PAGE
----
Skip to main content

Thank you for visiting You are using a browser version with limited support for CSS. To obtain the best experience, we recommend you use a more up to date browser (or turn off compatibility mode in Internet Explorer). In the meantime, to ensure continued support, we are displaying the site without styles and JavaScript.

Temporally precise in vivo control of intracellular signalling


In the study of complex mammalian behaviours, technological limitations have prevented spatiotemporally precise control over intracellular signalling processes. Here we report the development of a versatile family of genetically encoded optical tools (‘optoXRs’) that leverage common structure–function relationships1 among G-protein-coupled receptors (GPCRs) to recruit and control, with high spatiotemporal precision, receptor-initiated biochemical signalling pathways. In particular, we have developed and characterized two optoXRs that selectively recruit distinct, targeted signalling pathways in response to light. The two optoXRs exerted opposing effects on spike firing in nucleus accumbens in vivo, and precisely timed optoXR photostimulation in nucleus accumbens by itself sufficed to drive conditioned place preference in freely moving mice. The optoXR approach allows testing of hypotheses regarding the causal impact of biochemical signalling in behaving mammals, in a targetable and temporally precise manner.

Access options

Rent or Buy article

Get time limited or full article access on ReadCube.


All prices are NET prices.

Figure 1: OptoXR: optogenetic control of intracellular signal transduction.
Figure 2: Signalling specificity and in vivo functionality.
Figure 3: In vivo optoXR modulation of neural activity.
Figure 4: Optical control of reward-related behaviour.


  1. 1

    Karnik, S. S. et al. Activation of G-protein-coupled receptors: A common molecular mechanism. Trends Endocrinol. Metab. 14, 431–437 (2003)

    CAS  Article  Google Scholar 

  2. 2

    Kim, J. M. et al. Light-driven activation of β2-adrenergic receptor signaling by a chimeric rhodopsin containing the β2-adrenergic receptor cytoplasmic loops. Biochemistry 44, 2284–2292 (2005)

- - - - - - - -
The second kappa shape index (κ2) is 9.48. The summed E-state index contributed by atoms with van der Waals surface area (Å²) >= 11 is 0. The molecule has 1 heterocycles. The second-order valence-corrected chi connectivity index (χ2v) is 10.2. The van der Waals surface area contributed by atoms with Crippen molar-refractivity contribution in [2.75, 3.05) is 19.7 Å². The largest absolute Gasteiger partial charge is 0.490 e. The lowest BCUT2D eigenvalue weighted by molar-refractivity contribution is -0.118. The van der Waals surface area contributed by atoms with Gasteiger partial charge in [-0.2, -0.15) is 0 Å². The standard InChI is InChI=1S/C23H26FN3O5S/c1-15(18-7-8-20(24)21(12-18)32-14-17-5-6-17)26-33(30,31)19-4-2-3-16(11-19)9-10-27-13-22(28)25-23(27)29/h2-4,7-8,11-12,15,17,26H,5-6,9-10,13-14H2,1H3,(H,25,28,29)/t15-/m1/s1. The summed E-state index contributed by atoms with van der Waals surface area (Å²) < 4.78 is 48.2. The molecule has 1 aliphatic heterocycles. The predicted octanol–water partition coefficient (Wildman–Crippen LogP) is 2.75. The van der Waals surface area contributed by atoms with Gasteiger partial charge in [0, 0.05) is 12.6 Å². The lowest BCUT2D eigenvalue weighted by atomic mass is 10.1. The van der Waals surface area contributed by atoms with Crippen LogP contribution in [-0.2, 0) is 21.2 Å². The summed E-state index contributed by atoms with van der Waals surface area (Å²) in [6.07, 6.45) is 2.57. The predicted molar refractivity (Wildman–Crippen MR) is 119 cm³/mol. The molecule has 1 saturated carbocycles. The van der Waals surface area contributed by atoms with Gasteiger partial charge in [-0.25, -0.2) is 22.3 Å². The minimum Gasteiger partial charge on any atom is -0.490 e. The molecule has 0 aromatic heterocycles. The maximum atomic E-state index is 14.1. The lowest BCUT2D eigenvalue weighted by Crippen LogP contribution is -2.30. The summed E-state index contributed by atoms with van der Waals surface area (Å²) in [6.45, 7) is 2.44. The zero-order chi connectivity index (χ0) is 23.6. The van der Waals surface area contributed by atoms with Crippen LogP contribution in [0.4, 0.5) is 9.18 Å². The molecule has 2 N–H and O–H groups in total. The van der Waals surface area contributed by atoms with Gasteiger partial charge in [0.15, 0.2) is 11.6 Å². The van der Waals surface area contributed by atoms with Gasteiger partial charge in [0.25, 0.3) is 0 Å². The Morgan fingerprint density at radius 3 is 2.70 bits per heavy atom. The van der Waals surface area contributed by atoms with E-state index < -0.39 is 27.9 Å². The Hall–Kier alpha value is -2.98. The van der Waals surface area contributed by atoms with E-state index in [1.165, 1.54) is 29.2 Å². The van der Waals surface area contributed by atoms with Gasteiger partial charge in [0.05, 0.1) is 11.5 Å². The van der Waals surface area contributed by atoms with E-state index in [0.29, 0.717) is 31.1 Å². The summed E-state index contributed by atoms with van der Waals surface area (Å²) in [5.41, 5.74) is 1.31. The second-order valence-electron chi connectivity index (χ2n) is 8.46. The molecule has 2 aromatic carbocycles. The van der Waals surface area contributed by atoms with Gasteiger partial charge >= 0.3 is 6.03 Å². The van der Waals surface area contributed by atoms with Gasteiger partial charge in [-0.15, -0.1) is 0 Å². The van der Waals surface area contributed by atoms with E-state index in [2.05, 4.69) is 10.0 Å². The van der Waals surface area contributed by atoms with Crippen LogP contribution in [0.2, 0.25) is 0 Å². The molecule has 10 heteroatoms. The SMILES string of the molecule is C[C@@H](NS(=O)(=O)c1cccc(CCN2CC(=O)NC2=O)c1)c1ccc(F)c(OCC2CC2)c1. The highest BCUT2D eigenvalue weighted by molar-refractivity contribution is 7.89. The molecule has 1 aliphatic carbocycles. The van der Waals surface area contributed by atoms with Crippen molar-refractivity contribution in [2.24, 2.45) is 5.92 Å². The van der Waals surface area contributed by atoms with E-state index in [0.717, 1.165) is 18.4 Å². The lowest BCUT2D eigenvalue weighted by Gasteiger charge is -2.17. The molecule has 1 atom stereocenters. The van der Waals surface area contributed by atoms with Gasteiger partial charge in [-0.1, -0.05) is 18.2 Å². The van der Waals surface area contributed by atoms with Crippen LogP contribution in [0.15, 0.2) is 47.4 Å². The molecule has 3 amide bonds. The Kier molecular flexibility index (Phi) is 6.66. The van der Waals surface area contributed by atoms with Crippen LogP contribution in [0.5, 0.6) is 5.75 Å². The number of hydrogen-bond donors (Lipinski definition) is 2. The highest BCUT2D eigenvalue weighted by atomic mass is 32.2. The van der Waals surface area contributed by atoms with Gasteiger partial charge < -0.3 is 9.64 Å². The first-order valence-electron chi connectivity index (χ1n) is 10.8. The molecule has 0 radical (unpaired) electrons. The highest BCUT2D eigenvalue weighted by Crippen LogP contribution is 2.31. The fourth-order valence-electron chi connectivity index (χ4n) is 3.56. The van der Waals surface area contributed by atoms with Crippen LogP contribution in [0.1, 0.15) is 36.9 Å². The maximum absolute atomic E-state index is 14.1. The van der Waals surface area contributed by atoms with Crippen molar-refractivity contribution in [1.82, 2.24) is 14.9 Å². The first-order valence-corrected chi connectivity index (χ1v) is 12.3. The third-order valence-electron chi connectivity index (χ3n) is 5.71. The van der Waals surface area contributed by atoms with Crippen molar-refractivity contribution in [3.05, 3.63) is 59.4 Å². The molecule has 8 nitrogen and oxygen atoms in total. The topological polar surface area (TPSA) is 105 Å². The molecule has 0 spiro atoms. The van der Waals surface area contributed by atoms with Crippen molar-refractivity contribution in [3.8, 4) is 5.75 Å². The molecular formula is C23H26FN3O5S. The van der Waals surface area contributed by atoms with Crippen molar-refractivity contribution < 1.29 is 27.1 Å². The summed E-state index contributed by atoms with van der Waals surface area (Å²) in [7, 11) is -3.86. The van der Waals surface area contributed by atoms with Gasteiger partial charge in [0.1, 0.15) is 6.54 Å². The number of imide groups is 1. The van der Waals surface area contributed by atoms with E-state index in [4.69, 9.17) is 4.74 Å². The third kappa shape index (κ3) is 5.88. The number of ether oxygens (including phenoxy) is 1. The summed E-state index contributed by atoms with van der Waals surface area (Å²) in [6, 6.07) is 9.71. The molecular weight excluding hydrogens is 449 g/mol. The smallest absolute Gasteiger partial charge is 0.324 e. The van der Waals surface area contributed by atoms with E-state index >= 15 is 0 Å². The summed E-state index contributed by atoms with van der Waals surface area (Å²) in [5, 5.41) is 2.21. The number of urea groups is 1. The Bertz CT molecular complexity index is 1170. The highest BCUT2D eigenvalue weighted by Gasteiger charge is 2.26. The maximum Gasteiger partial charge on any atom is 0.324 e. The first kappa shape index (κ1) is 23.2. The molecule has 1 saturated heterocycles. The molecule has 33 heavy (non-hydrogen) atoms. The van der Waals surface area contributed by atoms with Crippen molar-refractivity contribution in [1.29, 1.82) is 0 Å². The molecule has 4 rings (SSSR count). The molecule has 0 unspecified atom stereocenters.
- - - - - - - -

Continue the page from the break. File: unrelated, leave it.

CAS  Article  Google Scholar 

  3. 3

    Pierce, K. L., Premont, R. T. & Lefkowitz, R. J. Seven-transmembrane receptors. Nature Rev. Mol. Cell Biol. 3, 639–650 (2002)

    CAS  Article  Google Scholar 

  4. 4

    Zhang, F. et al. Channelrhodopsin-2 and optical control of excitable cells. Nature Meth. 3, 785–792 (2006)

    CAS  Article  Google Scholar 

  5. 5

    Oliveira, L., Paiva, A. C. M. & Vriend, G. A low resolution model for the interaction of G proteins with G protein-coupled receptors. Protein Eng. 12, 1087–1095 (1999)

    CAS  Article  Google Scholar 

  6. 6

    Palczewski, K. G protein-coupled receptor rhodopsin. Annu. Rev. Biochem. 75, 743–767 (2006)

    CAS  Article  Google Scholar 

  7. 7

    Azzi, M. et al. β-Arrestin-mediated activation of MAPK by inverse agonists reveals distinct active conformations for G protein-coupled receptors. Proc. Natl Acad. Sci. USA 100, 11406–11411 (2003)

    ADS  CAS  Article  Google Scholar 

  8. 8

    Kenakin, T. Special issue on allosterism and collateral efficacy. Trends Pharmacol. Sci. 28, 359–446 (2007)

    CAS  Article  Google Scholar 

  9. 9

    Shukla, A. K. et al. Distinct conformational changes in β-arrestin report biased agonism at seven-transmembrane receptors. Proc. Natl Acad. Sci. USA 105, 9988–9993 (2008)

    ADS  CAS  Article  Google Scholar 

  10. 10

    Rich, T. C. et al. In vivo assessment of local phosphodiesterase activity using tailored cyclic nucleotide-gated channels as cAMP sensors. J. Gen. Physiol. 118, 63–78 (2001)

    ADS  CAS  Article  Google Scholar 

  11. 11

    Wilson, C. J. in The Synaptic Organization of the Brain (ed. Shepherd, G.) 361–413 (Oxford Univ. Press, 2003)

    Google Scholar 

  12. 12

    Gradinaru, V. et al. Targeting and readout strategies for fast optical neural control in vitro and in vivo. J. Neurosci. 27, 14231–14238 (2007)

    CAS  Article  Google Scholar 

  13. 13

    Deisseroth, K. et al. Signaling from synapse to nucleus: The logic behind the mechanisms. Curr. Opin. Neurobiol. 13, 354–365 (2003)

    CAS  Article  Google Scholar 

  14. 14

    White, F. J. & Wang, R. Y. Electrophysiological evidence for the existence of both D-1 and D-2 dopamine receptors in the rat nucleus accumbens. J. Neurosci. 6, 274–280 (1986)

    CAS  Article  Google Scholar 

  15. 15

    Hyman, S. E., Malenka, R. C. & Nestler, E. J. Neural mechanisms of addiction: The role of reward-related learning and memory. Annu. Rev. Neurosci. 29, 565–598 (2006)